This video starts with a shot of crocodile-infested water in Pantanal, Brazil. This wetland is known for housing the biggest concentration of crocodiles across the globe. It’s a place wildlife call home, including nearly 10 million caimans.
The camera is already zooming in when the video starts. After zeroing in on two caimans in the water, the videographer pans over to the left where a jaguar is crouching down in the brush with its gaze steady on the crocodiles.
Jaguars are fantastic swimmers, so braving the water as it pounces a croc is easy. They can dive down, wrestle their prey, and come up, dragging out their food source to land, where they can gobble it down. They have voracious and indiscriminate appetites — almost anything goes.
Jaguars kill with powerful bites, and much like the crocs, the one in this video is hunting and ready to chomp down. Their eyes are spectacular, able to gauge distances perfectly just before lunging forward. When a croc retreats underwater, it’s a different game altogether, but jaguars are unlike most cats. They welcome the water.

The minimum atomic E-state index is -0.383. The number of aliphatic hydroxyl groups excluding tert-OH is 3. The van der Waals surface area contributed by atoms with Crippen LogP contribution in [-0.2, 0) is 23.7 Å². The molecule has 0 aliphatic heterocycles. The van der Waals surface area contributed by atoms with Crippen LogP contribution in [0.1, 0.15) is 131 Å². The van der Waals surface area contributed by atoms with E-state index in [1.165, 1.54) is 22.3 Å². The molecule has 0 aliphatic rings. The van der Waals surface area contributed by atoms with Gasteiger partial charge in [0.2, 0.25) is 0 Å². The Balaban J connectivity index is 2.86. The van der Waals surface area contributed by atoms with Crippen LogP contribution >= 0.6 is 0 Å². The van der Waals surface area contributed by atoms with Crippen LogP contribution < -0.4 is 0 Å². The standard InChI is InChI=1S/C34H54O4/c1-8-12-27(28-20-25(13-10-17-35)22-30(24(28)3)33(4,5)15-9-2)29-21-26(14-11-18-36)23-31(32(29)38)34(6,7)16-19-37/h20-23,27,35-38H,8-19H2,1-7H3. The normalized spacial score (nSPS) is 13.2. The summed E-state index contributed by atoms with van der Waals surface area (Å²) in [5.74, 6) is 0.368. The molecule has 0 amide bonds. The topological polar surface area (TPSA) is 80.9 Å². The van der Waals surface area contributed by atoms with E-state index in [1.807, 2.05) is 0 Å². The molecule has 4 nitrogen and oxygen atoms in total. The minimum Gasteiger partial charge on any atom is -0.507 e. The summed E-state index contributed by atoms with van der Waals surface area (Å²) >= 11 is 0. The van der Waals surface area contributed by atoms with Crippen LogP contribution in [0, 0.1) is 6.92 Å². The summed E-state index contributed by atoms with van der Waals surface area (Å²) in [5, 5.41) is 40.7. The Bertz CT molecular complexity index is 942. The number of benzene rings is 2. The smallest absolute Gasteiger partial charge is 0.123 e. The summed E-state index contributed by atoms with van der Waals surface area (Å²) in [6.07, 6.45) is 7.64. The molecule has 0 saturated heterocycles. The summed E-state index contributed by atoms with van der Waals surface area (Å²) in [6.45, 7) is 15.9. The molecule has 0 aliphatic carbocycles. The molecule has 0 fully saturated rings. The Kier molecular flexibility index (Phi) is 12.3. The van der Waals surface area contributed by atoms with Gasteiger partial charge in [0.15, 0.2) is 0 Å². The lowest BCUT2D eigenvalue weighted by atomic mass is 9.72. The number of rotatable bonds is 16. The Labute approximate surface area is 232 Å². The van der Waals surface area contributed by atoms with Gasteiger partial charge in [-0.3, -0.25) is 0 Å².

They are actually even better hunters at night. Their eyesight is super keen after the sun sets. Their eyes have a layer of tissue that serves to reflect light. During the day, it’s a bit different since their color and detail perception isn’t as sharp.
In this video, the jaguar keeps still for a few moments with the kind of stare that would scare anyone. The crocodile unknowingly approaches the location where the jaguar has been lying in wait. The jaguar shifts its body slightly to face the crocodile. It looks like it’s ready to pounce. Just then, the crocodile notices the presence of the jaguar and quickly retreats, leaving a splash of water in its wake.
The next shot is again of the jaguar moving ever so slowly as it approaches a crocodile lying outside of the water. It’s extremely stealthy as it moves each paw forward, keeping its eyes on its target. It decides again to run and lunges forward, but the crocodile sees it and jumps into the water to save itself.
For a few seconds, both the jaguar and crocodile are submerged. Then, the jaguar emerges from the water without its catch. It stays in the water for a few more moments, looking around for the next croc to hunt.
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